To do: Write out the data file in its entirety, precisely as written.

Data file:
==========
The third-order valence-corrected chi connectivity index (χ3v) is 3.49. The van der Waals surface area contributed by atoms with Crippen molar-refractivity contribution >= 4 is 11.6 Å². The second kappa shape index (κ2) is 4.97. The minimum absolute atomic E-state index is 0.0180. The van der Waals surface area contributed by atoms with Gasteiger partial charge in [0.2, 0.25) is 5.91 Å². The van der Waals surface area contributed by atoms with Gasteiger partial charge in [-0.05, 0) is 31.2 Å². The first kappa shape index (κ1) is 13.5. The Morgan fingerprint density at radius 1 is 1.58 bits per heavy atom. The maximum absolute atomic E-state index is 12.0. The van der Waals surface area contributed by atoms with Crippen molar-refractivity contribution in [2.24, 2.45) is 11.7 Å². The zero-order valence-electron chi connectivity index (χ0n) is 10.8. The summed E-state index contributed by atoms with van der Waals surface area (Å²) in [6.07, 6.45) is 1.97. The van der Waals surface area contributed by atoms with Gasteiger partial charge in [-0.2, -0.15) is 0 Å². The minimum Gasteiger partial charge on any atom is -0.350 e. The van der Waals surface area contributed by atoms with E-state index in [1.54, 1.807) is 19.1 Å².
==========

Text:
The third-order valence-corrected chi connectivity index (χ3v) is 3.49. The van der Waals surface area contributed by atoms with Crippen molar-refractivity contribution >= 4 is 11.6 Å². The second kappa shape index (κ2) is 4.97. The minimum absolute atomic E-state index is 0.0180. The van der Waals surface area contributed by atoms with Gasteiger partial charge in [0.2, 0.25) is 5.91 Å². The van der Waals surface area contributed by atoms with Gasteiger partial charge in [-0.05, 0) is 31.2 Å². The first kappa shape index (κ1) is 13.5. The Morgan fingerprint density at radius 1 is 1.58 bits per heavy atom. The maximum absolute atomic E-state index is 12.0. The van der Waals surface area contributed by atoms with Crippen molar-refractivity contribution in [2.24, 2.45) is 11.7 Å². The zero-order valence-electron chi connectivity index (χ0n) is 10.8. The summed E-state index contributed by atoms with van der Waals surface area (Å²) in [6.07, 6.45) is 1.97. The van der Waals surface area contributed by atoms with Gasteiger partial charge in [-0.2, -0.15) is 0 Å². The minimum Gasteiger partial charge on any atom is -0.350 e. The van der Waals surface area contributed by atoms with E-state index in [1.54, 1.807) is 19.1 Å².